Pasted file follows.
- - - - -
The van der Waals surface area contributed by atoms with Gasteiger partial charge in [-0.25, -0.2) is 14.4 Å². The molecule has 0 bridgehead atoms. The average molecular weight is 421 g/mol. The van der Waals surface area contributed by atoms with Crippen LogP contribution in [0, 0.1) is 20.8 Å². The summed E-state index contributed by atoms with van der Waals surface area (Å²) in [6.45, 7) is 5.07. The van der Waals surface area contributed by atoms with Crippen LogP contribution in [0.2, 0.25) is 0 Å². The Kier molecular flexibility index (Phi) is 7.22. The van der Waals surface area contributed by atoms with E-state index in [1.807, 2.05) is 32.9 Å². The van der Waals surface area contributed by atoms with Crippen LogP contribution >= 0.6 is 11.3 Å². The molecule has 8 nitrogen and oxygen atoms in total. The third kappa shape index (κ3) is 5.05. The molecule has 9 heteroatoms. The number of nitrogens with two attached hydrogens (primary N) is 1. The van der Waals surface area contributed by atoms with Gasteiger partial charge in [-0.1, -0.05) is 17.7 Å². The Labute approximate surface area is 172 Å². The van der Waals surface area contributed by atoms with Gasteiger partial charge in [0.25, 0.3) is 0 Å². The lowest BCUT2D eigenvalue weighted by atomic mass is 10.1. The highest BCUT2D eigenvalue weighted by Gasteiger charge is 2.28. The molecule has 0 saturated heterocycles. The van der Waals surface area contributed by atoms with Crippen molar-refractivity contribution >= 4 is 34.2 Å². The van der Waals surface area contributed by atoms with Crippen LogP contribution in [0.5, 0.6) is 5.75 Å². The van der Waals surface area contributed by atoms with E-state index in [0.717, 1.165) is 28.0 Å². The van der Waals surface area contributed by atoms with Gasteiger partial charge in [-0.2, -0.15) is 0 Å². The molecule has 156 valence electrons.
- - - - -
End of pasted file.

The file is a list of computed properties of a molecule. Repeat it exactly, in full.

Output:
The van der Waals surface area contributed by atoms with Gasteiger partial charge in [-0.25, -0.2) is 14.4 Å². The molecule has 0 bridgehead atoms. The average molecular weight is 421 g/mol. The van der Waals surface area contributed by atoms with Crippen LogP contribution in [0, 0.1) is 20.8 Å². The summed E-state index contributed by atoms with van der Waals surface area (Å²) in [6.45, 7) is 5.07. The van der Waals surface area contributed by atoms with Crippen LogP contribution in [0.2, 0.25) is 0 Å². The Kier molecular flexibility index (Phi) is 7.22. The van der Waals surface area contributed by atoms with E-state index in [1.807, 2.05) is 32.9 Å². The van der Waals surface area contributed by atoms with Crippen LogP contribution >= 0.6 is 11.3 Å². The molecule has 8 nitrogen and oxygen atoms in total. The third kappa shape index (κ3) is 5.05. The molecule has 9 heteroatoms. The number of nitrogens with two attached hydrogens (primary N) is 1. The van der Waals surface area contributed by atoms with Gasteiger partial charge in [-0.1, -0.05) is 17.7 Å². The Labute approximate surface area is 172 Å². The van der Waals surface area contributed by atoms with Gasteiger partial charge in [0.25, 0.3) is 0 Å². The lowest BCUT2D eigenvalue weighted by atomic mass is 10.1. The highest BCUT2D eigenvalue weighted by Gasteiger charge is 2.28. The molecule has 0 saturated heterocycles. The van der Waals surface area contributed by atoms with Crippen molar-refractivity contribution >= 4 is 34.2 Å². The van der Waals surface area contributed by atoms with Crippen LogP contribution in [0.5, 0.6) is 5.75 Å². The van der Waals surface area contributed by atoms with E-state index in [0.717, 1.165) is 28.0 Å². The van der Waals surface area contributed by atoms with Gasteiger partial charge in [-0.2, -0.15) is 0 Å². The molecule has 156 valence electrons.